Jimmie Guthrie

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Jimmie Guthrie
Nationality British
Born (1897-05-23)23 May 1897
Hawick, Scotland
Died 8 August 1937(1937-08-08) (aged 40)
Hohenstein-Ernstthal, Germany
Motorcycle racing career statistics
Isle of Man TT career
TTs contested 12 (1923, 1927-1937)
TT wins 6
First TT win 1930 Lightweight TT
Last TT win 1937 Junior TT
Podiums 12

Andrew James "Jimmie" Guthrie (23 May 1897 Hawick, UK – 8 August 1937) was a Scottish motorcycle racer famous for 19 motorcycle Grand Prix wins and 3 victories in the North West 200 and 6 wins at the Isle of Man TT Races in his career.

Biography[edit]

TT Race Marshal Signal Box on the A18 Mountain Road looking north towards Guthrie's Memorial and the Point of Ayre.

During the 1937 Isle of Man TT Races he won the Junior TT but retired on lap 5 of the 1937 Senior TT race at The Cutting on the A18 Mountain Road section of the course. After his death while competing in the 1937 German Grand Prix, a memorial was erected to him in 1939. Paid for by public subscription the memorial was built at the place where he retired in his last Isle of Man TT Race and The Cutting has been called Guthrie's Memorial (Ordnance Survey Map SC 435 935 GB Grid) ever since.[1] The inscription on the memorial reads as follows;-

"James Guthrie, 1897-1937. Erected to the memory of Jimmy Guthrie, of Hawick, a brilliant Motor Cycle Rider, famous on the Isle of Man Tourist Trophy Course for his wonderful riding and great sportsmanship. He won the race six times. Beat many world's records and was first in numerous foreign races. He died while upholding the honour of his country in the German Grand Prix, August, 1937."

A further memorial was created on the Hohenstein-Ernstthal or Sachsenring course in 1949 at the site of the fatal accident and is called the "Guthrie Stone." There is also a memorial stone and bronze bust of Guthrie in his native town's park.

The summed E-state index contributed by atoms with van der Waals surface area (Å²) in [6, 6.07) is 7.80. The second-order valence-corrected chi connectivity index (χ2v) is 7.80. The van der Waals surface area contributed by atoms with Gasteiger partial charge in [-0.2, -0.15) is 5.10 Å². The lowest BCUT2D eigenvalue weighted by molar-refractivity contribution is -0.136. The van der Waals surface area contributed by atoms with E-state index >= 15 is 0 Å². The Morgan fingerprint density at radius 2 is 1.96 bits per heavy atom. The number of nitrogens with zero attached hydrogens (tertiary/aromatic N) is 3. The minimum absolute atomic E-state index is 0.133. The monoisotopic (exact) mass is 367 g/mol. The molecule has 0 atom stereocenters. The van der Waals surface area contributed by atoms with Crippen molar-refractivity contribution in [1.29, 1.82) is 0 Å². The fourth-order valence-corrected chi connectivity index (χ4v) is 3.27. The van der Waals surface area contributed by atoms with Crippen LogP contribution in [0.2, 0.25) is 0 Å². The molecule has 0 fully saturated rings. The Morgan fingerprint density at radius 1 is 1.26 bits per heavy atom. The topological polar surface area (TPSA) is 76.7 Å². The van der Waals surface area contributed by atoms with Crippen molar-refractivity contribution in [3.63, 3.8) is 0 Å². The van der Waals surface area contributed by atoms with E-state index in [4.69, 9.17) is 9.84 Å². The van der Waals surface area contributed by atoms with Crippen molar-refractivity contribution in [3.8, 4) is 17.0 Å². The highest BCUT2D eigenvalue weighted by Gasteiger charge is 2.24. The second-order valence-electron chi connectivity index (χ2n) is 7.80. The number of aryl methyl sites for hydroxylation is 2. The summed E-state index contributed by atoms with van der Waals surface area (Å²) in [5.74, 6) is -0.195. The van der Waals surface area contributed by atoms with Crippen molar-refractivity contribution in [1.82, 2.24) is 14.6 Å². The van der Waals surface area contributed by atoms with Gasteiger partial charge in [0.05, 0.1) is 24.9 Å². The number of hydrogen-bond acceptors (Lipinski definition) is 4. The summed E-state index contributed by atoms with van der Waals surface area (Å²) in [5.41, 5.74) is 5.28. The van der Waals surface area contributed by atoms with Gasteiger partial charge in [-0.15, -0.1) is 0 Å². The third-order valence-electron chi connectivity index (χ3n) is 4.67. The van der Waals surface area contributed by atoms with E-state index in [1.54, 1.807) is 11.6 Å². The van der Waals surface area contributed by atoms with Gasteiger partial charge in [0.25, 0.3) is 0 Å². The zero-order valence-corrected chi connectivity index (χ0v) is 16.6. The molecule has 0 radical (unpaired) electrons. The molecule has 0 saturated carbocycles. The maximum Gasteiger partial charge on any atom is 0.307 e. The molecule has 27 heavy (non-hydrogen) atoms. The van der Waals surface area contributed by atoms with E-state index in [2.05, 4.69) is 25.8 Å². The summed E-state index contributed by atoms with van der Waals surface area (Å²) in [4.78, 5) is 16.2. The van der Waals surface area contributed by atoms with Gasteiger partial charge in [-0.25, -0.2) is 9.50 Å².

War Service[edit]

After a period as an apprentice engineer, Jimmie Guthrie joined the local regiment, the 4th (The Border) Battalion King's Own Scottish Borderers. The 4th Bn Kings Own Scottish Borders were part of the 52nd (Lowland) Division and while moving from Scotland to Gallipoli were involved in the Quintinshill rail crash near Gretna Green with the 1/7th Bn Royal Scots which resulted in the death of 210 officers and men from the 52nd Division. While serving with the 4th Bn Kings Own Scottish Borderers, Jimmie Guthrie saw service at Gallipoli and in Palestine. The 52nd (Lowland Division) also served in France in 1918 during the Second Battles of the Somme and Arras. During this time on the Western Front in France, Jimmie Guthrie served as motor-cycle dispatch rider.

Hawick & District MCC[edit]

After war service and returning to his native Hawick, Jimmie Guthrie and his brother Archie joined the local Hawick Motor-Cycle Club. After participating in many local hill-climb and grass-track races the Hawick MCC nominated Jimmie Guthrie him to race at the Isle of Man TT races for the 1923 season. Although, Jimmie Guthrie did not return to the Isle of Man TT Races until 1927, he competed at the Scottish Speed Championships at St Andrews and won the 1926 and 1927 championships.

Isle of Man TT Race Career[edit]

The 1923 Isle of Man TT was the first race on the Snaefell Mountain Course for Jimmie Guthrie competing in the Junior Race that produced a first-time win for Stanley Woods. It was an inauspicious beginning for Jimmie Guthrie starting the 1923 Junior Race at number 38 riding a Matchless motor-cycle and retiring at Kirk Michael on lap 1 with valve problems.[2]

A return to the Isle of Man TT after an absence 4 years, the 1927 Isle of Man TT races held contrasting fortunes for Jimmie Guthrie. Starting the 1927 Junior TT Race with number 36 riding a New Hudson motor-cycle, Jimmie Guthrie retired on lap 5 at Ballacraine with a broken petrol-pipe[3] This was followed by a fine second place, 8 minutes and 17 seconds behind the winner Alec Bennett riding for the works Norton team in the 1927 Senior TT Race. Again riding a New Hudson motor-cyle at number 18, despite being delayed at the TT Grandstand on lap 2 to tighten a loose foot-rest,[4] Jimmie Guthrie finished the race in 4 hours, and 4 minutes at an average race speed of 66.02 mph.